1. The set of behavioural or personal characteristics by which an individual is recognizable as a member of a group. 2. The quality or condition of being the same as something else. 3. The distinct personality of an individual regarded as a persisting entity; individuality. How do these definitions contradict each other?
Is your identity created or does it evolve naturally? How is identity formed? Who or what influences your identity? Are we born with our identities or do we acquire them along the way? (Nature vs. Nurture)
The construction of a personal identity can be somewhat difficult / problematic Young people are surrounded by influential imagery Can you think of any examples of this? It is no longer possible for an identity to just be constructed in a small community and influenced by a family Everything concerning our lives is ‘media saturated’ Can you explain this comment?
• When constructing an identity, young people make use of imagery derived from popular media. Hamley states that;• “It is becoming increasingly common for young children to have their own television and music systems in their bedrooms whilst also having easy and frequent access to magazines especially aimed at the ‘developing’ child and/or teenager.• “Such young people would also have a way of accessing the Internet be it at school or sometimes at home. However, it is fair to say that in some instances the freedom of exploring the web could be limited depending on the choice of the parents or teachers.”
“If young people have such frequent access and an interest in the media, it is fair to say that their behaviour and their sense of ‘self’ will be influenced to some degree by what they see, read, hear or discover for themselves” This can affect the way they behave, dress or the kind of music they may listen to. These are aspects which go together to construct a person’s own personal identity. Can you think of any examples of this? This article was written in 2003. Can you think of any changes that have affected ‘young peoples’ access to media since then?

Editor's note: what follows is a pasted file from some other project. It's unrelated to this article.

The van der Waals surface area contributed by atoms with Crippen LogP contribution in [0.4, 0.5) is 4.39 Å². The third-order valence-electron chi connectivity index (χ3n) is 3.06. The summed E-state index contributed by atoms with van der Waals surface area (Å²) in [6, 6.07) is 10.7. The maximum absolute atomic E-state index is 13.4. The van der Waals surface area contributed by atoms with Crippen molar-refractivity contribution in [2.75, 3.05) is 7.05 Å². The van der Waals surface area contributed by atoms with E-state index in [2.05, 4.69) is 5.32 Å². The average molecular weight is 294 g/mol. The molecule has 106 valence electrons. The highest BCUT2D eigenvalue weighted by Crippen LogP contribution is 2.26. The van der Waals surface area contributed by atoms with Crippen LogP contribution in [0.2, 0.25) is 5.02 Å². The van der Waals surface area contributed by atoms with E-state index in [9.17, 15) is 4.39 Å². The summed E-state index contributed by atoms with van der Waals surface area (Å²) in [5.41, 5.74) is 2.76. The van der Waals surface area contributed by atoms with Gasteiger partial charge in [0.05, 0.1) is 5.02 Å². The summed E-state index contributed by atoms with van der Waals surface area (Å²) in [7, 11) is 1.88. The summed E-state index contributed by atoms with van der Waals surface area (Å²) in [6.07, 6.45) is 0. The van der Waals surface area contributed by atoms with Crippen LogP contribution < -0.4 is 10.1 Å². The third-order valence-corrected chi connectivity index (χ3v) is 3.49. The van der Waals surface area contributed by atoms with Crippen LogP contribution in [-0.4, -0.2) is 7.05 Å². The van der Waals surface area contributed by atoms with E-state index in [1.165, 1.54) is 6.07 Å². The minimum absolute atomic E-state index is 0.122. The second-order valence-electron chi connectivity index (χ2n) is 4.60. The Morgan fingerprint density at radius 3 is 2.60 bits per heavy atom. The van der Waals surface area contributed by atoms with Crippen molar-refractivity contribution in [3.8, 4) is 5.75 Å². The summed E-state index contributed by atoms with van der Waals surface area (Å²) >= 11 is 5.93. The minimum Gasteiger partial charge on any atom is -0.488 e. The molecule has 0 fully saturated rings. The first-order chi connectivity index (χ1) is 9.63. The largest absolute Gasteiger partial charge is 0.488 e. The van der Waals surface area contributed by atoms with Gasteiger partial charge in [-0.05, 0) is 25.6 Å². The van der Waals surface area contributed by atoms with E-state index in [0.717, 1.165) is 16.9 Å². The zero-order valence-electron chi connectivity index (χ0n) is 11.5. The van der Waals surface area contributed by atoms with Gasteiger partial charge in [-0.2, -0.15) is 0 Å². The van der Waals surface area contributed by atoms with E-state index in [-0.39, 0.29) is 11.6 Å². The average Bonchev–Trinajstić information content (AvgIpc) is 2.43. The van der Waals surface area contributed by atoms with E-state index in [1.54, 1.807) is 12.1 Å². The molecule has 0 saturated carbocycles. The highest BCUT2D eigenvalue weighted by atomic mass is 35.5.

He classifies identity as an ‘ambiguous and slippery’ term; Identity is something unique to each of us, but also implies a relationship with a broader group; Identity can change according to our circumstances; Can you think of any examples of this? Online identity Professional identity Personal identity Identity is fluid and is affected by broader changes; Identity becomes more important to us if we feel it is threatened;
“Identity is complicated everybody thinks they’ve got one” Religious and national identities are at the heart of major international conflicts The average teenager can create numerous identities in a short space of time (Especially using the Internet, social networking sites, etc.) We like to think we are unique, but Gauntlett questions whether this is an illusion, and we are all much more similar than we think.
In pairs write or draw a definition of Britishness
“Britishness is a term referring to a sense of national identity of the British people, and common culture of the UK” Frederic P. Miller, Britishness: British People, Culture of the United Kingdom (2009) Has the perception of Britishness changed over time? In pairs think of some examples of this
From the ‘Stiff Upper Lip’ to ‘Brits Abroad’ Is this a fair image of the development of British culture?
Britishness is a form of identity so therefore cannot be defined in strict terms It’s a flexible and evolving term which takes into account the constantly changing country
Think about your own personal identity and who or what has influenced it. Create an ‘Identity Box’ containing 3-4 things that have affected or have become a part of your identity. These will be presented to the class next lesson.